Editing Faults within tetrahedral volume models in real time

in: Structurally Complex Reservoirs, pages 89--101

Abstract

Accurately positioning faults in a geological model is a major concern because they are responsible for offsets of geological sequences. In the tetrahedral models studied in this paper, faults are discontinuities: faces of tetrahedra on either side of a fault are disconnected. Building tetrahedral models can require a large amount of time, especially when there are many faults. We present a tool for making small, real-time, modifications of faults in tetrahedral models arising from geometrical changes required either by new subsurface data or by new interpretations of existing subsurface data. Fault editing is achieved by moving control points on the fault in the tetrahedral grid and by computing a distortion property over an editable volume relative to the control point and spreading this distortion to neighbouring points using the Discrete Smooth Interpolation technique. The editable volume in which tetrahedron vertices are allowed to move is defined by a given distance to the fault. This approach provides a means of editing faults and fault-related features, such as branch-lines.

Download / Links

BibTeX Reference

@INPROCEEDINGS{Tertois07GSL,
    author = { Tertois, Anne-Laure and Mallet, Jean-Laurent },
    editor = { Jolley, S. J. and Barr, D. and Walsh, J. J. and Knipe, R. J. },
     title = { Editing Faults within tetrahedral volume models in real time },
 booktitle = { Structurally Complex Reservoirs },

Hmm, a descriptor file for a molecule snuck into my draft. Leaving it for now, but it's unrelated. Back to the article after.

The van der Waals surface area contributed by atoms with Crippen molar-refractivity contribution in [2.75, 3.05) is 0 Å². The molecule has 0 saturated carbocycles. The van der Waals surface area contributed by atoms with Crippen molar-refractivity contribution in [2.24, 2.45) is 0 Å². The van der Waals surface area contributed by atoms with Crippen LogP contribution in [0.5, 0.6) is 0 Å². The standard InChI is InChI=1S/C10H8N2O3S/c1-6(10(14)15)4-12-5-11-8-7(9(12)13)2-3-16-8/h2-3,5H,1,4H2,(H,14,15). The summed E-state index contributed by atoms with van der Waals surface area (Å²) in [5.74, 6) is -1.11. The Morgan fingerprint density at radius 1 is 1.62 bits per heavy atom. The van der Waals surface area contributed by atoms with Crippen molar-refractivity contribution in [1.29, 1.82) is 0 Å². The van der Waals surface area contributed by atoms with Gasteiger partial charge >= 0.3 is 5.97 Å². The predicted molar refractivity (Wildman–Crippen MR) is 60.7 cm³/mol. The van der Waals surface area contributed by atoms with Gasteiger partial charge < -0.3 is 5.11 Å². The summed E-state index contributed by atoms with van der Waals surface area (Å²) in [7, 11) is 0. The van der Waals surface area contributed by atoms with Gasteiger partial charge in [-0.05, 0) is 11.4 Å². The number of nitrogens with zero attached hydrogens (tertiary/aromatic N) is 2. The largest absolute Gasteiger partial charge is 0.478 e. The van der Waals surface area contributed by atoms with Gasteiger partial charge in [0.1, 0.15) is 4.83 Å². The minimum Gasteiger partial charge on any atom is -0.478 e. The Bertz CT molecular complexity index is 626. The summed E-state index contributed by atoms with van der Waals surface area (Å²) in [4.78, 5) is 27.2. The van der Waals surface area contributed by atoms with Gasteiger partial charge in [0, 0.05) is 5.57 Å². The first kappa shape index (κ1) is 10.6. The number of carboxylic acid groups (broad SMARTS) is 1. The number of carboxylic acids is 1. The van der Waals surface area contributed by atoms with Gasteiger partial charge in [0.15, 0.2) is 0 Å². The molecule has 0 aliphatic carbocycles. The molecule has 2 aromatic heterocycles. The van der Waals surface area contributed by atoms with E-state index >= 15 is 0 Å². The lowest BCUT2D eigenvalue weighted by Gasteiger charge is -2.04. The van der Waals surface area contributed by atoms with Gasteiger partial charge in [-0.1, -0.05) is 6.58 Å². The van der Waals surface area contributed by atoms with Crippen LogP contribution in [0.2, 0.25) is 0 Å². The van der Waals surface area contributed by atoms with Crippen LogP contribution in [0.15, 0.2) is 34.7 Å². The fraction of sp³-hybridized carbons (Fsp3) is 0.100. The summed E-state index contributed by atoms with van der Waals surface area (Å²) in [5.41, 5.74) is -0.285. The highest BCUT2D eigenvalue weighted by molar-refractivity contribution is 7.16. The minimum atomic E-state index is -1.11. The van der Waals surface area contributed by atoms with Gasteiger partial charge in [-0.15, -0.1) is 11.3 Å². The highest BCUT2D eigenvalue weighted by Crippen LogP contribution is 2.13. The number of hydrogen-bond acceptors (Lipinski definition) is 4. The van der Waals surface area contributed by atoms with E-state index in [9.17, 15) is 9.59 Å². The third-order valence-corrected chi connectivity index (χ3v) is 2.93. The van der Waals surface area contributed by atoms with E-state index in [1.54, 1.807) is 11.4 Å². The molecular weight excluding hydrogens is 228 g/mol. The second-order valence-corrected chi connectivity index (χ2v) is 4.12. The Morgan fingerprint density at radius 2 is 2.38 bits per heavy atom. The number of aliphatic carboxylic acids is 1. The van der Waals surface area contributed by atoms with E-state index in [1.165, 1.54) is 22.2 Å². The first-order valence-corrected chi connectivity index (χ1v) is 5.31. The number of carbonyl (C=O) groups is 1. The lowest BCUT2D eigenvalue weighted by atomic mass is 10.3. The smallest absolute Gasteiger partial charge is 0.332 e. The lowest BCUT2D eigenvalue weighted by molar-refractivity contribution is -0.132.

series = { Geol. Society Spec. Publ. },
    volume = { 292 },
   chapter = { 0 },
      year = { 2007 },
     pages = { 89--101 },
       doi = { 10.1144/sp292.5 },
  abstract = { Accurately positioning faults in a geological model is a major concern because they are responsible for offsets of geological sequences. In the tetrahedral models studied in this paper, faults are discontinuities: faces of tetrahedra on either side of a fault are disconnected. Building tetrahedral models can require a large amount of time, especially when there are many faults. We present a tool for making small, real-time, modifications of faults in tetrahedral models arising from geometrical changes required either by new subsurface data or by new interpretations of existing subsurface data. Fault editing is achieved by moving control points on the fault in the tetrahedral grid and by computing a distortion property over an editable volume relative to the control point and spreading this distortion to neighbouring points using the Discrete Smooth Interpolation technique. The editable volume in which tetrahedron vertices are allowed to move is defined by a given distance to the fault. This approach provides a means of editing faults and fault-related features, such as branch-lines. }
}